FK506 Requires Stimulation of the Extracellular Signal-Regulated Kinase 1/2 and the Steroid Receptor Chaperone Protein p23 for Neurite Elongation
The immunosuppressant drug FK506 (tacrolimus) accelerates nerve regeneration in vivo and increases neurite elongation in vitro. We have proposed that the mechanism involves binding to the FK506-binding protein 52, a chaperone component of mature steroid receptor complexes, and a subsequent 'gain-of-function' involving p23 dissociation from Hsp-90 in the complex and extracellular signal-regulated kinase (ERK) activation. Here, we tested the involvement of the ERK and p23 in neurite elongation by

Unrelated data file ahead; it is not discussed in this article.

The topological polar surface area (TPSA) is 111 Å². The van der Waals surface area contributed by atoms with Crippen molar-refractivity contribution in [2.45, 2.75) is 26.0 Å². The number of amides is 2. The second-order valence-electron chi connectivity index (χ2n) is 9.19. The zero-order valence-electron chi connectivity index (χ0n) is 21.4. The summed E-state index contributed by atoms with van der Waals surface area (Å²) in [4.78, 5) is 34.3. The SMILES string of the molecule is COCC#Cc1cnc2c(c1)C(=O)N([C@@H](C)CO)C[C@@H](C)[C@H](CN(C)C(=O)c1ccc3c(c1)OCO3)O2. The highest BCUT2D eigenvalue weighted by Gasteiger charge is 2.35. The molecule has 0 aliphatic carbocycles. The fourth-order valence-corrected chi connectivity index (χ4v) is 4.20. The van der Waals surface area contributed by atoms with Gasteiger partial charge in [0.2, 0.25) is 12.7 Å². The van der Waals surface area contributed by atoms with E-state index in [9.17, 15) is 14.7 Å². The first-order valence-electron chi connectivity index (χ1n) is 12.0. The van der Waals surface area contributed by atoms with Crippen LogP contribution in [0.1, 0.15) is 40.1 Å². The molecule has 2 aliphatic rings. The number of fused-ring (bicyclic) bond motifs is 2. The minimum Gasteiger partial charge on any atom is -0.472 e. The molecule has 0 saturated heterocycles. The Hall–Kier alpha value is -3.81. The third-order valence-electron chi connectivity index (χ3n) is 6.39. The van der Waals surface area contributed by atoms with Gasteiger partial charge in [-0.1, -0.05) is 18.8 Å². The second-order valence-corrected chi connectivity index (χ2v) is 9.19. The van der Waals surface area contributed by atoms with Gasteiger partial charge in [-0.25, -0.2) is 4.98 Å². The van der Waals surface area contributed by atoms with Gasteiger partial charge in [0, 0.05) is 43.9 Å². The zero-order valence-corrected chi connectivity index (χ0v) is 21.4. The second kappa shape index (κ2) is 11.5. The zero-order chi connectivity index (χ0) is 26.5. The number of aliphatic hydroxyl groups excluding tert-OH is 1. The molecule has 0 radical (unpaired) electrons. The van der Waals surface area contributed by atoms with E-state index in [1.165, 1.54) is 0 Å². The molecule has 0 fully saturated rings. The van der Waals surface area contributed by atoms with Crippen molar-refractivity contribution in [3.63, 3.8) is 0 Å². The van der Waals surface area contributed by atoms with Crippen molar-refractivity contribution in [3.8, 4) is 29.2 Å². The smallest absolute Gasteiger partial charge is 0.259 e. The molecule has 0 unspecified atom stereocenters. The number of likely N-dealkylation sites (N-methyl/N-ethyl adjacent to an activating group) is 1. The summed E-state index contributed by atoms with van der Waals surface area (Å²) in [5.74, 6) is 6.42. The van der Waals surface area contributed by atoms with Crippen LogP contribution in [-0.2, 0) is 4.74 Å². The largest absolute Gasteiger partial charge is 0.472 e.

... urite elongation by FK506 in human SH-SY5Y cells. FK506 (10 nM) increased ERK1/2 phosphorylation at 12 and 24 h, eliciting a 3.5-fold increase at 24 h, which was inhibited in a concentration-dependent manner by an antibody (JJ3) to recombinant human p23. Neurite elongation by FK506 (10 nM), determined by measuring neurite lengths at 96 and 168 h, was completely blocked by the mitogen-activated protein kinase inhibitor PD 098059 (10 ÌM) and prevented, in a concentration-dependent fashion, by the p23 antibody. Taken together, the results demonstrate the functional role for ERK and p23 in the neurite elongation activity of FK506 and reveal a novel signal transduction pathway involving p23 activation of ERK. We suggest that compounds that stimulate or mimic p23 may be useful for accelerating nerve regeneration.